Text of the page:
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Rumor has it that the James Bond franchise, not that long ago, approached Christopher Nolan about possibly trying his hand at a 007 installment. The Interstellar director passed, obviously, though his latest film Tenet implies that the challenge of defining a “Nolan Bond movie” implanted itself so deeply in the writer-director’s psyche (Inception style) that Nolan just figured he’d pull the job off himself.

A globe-trotting exercise in civilization saving, Tenet trades the stirred martinis and cheeky sexual innuendo of the 007 franchise for deep-cover espionage wrapped around time inversion that threatens to unravel the fabric of reality as we know it. You know, typical Nolan storytelling. We learn, rapidly, about temporal manipulations, educate ourselves on future societies that figured out how to communicate with the past, and marvel at eye-popping practical set pieces that you’ll swear are impossible, even as you are watching them play out in screen.

In a word? Tenet is mindblowing.

Even by Christopher Nolan’s standards, Tenet is wildly original.

You have never, ever, ever, ever seen anything like Tenet before. Ever. Those who’ve tracked Nolan’s filmography to this point – and if you are reading this review, you undoubtedly have – will pick up on themes that resonate in his work. The most bombastic physical sequences are rooted in small, emotional relationships and bonds of love or friendship. The storyline is linear, but not. Nolan’s mind works differently, and films like Memento, The Prestige, Inception and Interstellar have trained us how to watch a Nolan movie… which now allows him to take his storytelling to the next level.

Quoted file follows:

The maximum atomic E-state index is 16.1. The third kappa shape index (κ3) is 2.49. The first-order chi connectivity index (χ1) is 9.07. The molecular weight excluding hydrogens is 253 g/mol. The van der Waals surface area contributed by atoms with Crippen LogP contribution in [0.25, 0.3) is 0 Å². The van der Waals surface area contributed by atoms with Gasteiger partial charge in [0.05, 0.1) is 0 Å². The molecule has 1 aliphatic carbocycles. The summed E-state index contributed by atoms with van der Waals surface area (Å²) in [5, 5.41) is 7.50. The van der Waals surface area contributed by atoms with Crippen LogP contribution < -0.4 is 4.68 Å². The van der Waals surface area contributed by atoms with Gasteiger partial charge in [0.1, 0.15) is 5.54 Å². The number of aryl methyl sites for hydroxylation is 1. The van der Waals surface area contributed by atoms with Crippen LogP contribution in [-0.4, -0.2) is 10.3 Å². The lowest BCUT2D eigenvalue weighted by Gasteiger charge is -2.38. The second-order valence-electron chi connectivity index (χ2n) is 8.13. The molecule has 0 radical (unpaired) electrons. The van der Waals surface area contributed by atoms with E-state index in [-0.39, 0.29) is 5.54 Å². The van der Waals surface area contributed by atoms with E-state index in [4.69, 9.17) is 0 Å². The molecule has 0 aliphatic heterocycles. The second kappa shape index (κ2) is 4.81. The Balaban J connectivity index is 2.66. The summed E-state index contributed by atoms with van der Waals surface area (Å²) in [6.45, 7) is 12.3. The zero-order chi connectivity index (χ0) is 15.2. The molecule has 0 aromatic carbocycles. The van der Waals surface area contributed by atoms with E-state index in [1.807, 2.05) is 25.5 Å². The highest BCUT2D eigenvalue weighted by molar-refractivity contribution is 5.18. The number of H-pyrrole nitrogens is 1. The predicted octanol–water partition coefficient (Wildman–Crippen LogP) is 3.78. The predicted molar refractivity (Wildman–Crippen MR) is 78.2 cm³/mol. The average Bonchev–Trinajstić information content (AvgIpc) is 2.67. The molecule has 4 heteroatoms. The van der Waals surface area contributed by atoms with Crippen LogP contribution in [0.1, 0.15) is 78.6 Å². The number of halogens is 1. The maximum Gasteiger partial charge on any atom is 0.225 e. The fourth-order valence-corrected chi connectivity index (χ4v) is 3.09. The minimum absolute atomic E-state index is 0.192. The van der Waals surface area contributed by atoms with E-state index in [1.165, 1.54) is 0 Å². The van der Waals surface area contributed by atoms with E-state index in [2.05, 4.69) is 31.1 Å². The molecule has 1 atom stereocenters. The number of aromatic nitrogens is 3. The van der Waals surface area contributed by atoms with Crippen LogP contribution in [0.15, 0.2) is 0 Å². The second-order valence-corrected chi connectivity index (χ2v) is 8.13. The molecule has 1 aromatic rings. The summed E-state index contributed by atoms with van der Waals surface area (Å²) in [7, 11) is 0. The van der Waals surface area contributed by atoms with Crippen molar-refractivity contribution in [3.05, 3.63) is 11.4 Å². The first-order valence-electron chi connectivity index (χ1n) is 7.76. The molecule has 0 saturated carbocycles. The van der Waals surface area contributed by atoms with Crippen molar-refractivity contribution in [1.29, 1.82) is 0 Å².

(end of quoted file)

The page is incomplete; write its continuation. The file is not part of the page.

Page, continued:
Welcome to inversion, a physics conceit that suggests that time can be manipulated to move backward, from the future to the past, the same way that we experience time moving forward. Tenet gives us examples so that we can somewhat understand how an object’s entropy is reversed. Moving forward, a bullet is fired from a gun into a wall. In inversion, the bullet leaves the wall and is caught by the gun. Does it always make sense? Not in the slightest, but it works well enough to hold Tenet together.

Once you accept the notion of inversion, Tenet plays out like a fairly straightforward spy thriller, making this (and I’m shocked to be able to say this) one of Nolan’s most accessible build-a-better-mousetrap brain teases. Our protagonist (John David Washington), only dubbed The Protagonist, is a CIA agent roped into a mission to investigate bullets that have been manipulated by a devious Russian arms dealer, Sator (Kenneth Branagh). The protagonist has different opportunities to obtain important information or details from Sator. But the manipulation of time means that Nolan often has his characters moving forward or backward, sometimes through sections of the film we’ve already seen.

Christopher Nolan thinks differently, and cinema is all the better for it.